May 19, 2024

Trade Deal With Panama Clears Hurdle Over Taxes

WASHINGTON — The White House announced on Tuesday that Panama had satisfied a final condition for a free-trade pact with the United States, smoothing the way for President Obama to seek Congressional approval for three trade agreements inherited from the Bush administration and now central to his own job-creation agenda.

“We view this agreement as creating a more level playing field for U.S. exporters and also for U.S. investors,” Miriam Sapiro, the deputy United States trade representative, said in a conference call with reporters.

Michael Froman, Mr. Obama’s deputy national security adviser for international economics, said the White House had begun discussions with Congressional leaders to schedule action soon on the agreement with Panama and those with Colombia and South Korea. While Republicans were receptive and business groups applauded the development, Mr. Obama faces opposition from his Democratic Party and its union allies.

The last hurdle for the Panama deal was cleared on Monday when the two countries agreed to exchange tax information; the United States has complained in the past that Panama was a haven for income-tax evasion.

The end to the Panama negotiations followed the administration’s tentative agreement earlier this month with Colombia, after that country made concessions on labor rights and protections, and its deal late last year with South Korea after it made concessions on trade in beef and autos.

Republican leaders had said the Obama administration needed to propose legislation adopting all three trade agreements before they would consider any of them. Senate Republicans are also blocking confirmation of nominees for commerce secretary or trade-related posts until then.

Representative Dave Camp, a Republican of Michigan who is chairman of the House Ways and Means Committee, which handles trade legislation, said in a statement that the Obama administration should send Congress the paperwork for legislation on the trade agreements in time for action by July 1.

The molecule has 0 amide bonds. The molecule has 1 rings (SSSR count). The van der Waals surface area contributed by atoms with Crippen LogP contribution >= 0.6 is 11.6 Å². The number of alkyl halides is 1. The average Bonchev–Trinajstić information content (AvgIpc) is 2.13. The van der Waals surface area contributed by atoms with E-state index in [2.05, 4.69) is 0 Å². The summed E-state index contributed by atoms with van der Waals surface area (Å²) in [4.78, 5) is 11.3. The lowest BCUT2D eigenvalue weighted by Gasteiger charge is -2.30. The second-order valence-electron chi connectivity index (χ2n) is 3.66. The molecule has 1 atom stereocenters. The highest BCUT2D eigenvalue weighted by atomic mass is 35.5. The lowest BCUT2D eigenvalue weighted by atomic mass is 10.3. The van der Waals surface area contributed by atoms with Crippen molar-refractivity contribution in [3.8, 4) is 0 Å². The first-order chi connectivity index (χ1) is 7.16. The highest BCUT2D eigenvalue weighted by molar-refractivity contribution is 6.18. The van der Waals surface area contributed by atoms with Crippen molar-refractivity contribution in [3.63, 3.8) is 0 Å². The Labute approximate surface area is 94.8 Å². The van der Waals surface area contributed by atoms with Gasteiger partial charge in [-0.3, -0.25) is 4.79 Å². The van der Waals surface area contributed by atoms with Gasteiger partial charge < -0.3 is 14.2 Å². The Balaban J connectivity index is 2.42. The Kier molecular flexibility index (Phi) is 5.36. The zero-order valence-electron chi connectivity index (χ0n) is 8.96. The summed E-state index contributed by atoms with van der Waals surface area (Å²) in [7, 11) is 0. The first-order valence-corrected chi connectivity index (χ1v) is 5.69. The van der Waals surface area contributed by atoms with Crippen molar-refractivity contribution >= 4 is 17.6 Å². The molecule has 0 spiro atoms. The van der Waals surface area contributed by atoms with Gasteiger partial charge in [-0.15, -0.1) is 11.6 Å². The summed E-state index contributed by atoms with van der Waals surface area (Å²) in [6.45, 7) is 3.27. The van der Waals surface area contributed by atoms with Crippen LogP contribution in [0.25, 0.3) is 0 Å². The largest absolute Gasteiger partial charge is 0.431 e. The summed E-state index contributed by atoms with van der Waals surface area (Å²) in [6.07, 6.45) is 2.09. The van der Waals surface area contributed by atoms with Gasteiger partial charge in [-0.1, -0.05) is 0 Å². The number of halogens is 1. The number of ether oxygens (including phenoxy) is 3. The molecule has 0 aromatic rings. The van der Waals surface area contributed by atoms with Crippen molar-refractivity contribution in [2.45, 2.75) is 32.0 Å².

“U.S. job creators and workers are every day put at a disadvantage to foreign competitors from countries that have already concluded trade agreements without us,” Mr. Camp said. “The more we delay, the more we lose.”

As on most trade legislation, the Republicans enjoy maximum leverage because Mr. Obama will not be able to rely on Democrats’ support in Congress. This week the head of the A.F.L.-C.I.O., Richard Trumka, warned that the union would include the three trade votes on its influential “scorecard” of members of Congress, subtracting points for free-trade votes.

Mr. Obama, as a candidate for president, opposed all three Bush-era trade accords and Congress, then controlled by Democrats, refused to approve them. Since then, however, his administration has negotiated side agreements with all three countries to satisfy Mr. Obama’s criticisms, especially on labor rights. He also has made the trade pacts a priority as he seeks to improve relations with business and to reach his goal of doubling exports by 2014 to create jobs in export industries like agriculture, manufacturing and financial services.

But the Colombia deal holds a final wrinkle for pushing ahead on the three trade agreements, administration officials acknowledged. Colombia agreed to an “action plan” for protecting labor unionists from the violence and abuse many have suffered. The action plan sets a timetable for compliance, though Mr. Froman said the administration would not insist that Colombia reach every goal before it sends legislation to Congress.

According to the White House, the deal with Panama, whose economy is one of the fastest growing in Latin America, will eliminate many tariffs on American agricultural, consumer and industrial goods at a time when trade rivals like Canada and the European Union nations are making inroads in the region.

It also would open opportunities for heavy equipment manufacturers on $15 billion in Panamanian infrastructure projects, including an expansion of the Panama Canal. A representative of Caterpillar joined the White House call with reporters, taking the chance to thank the administration officials and tell them the news was “playing well in Peoria” — where Caterpillar is based.

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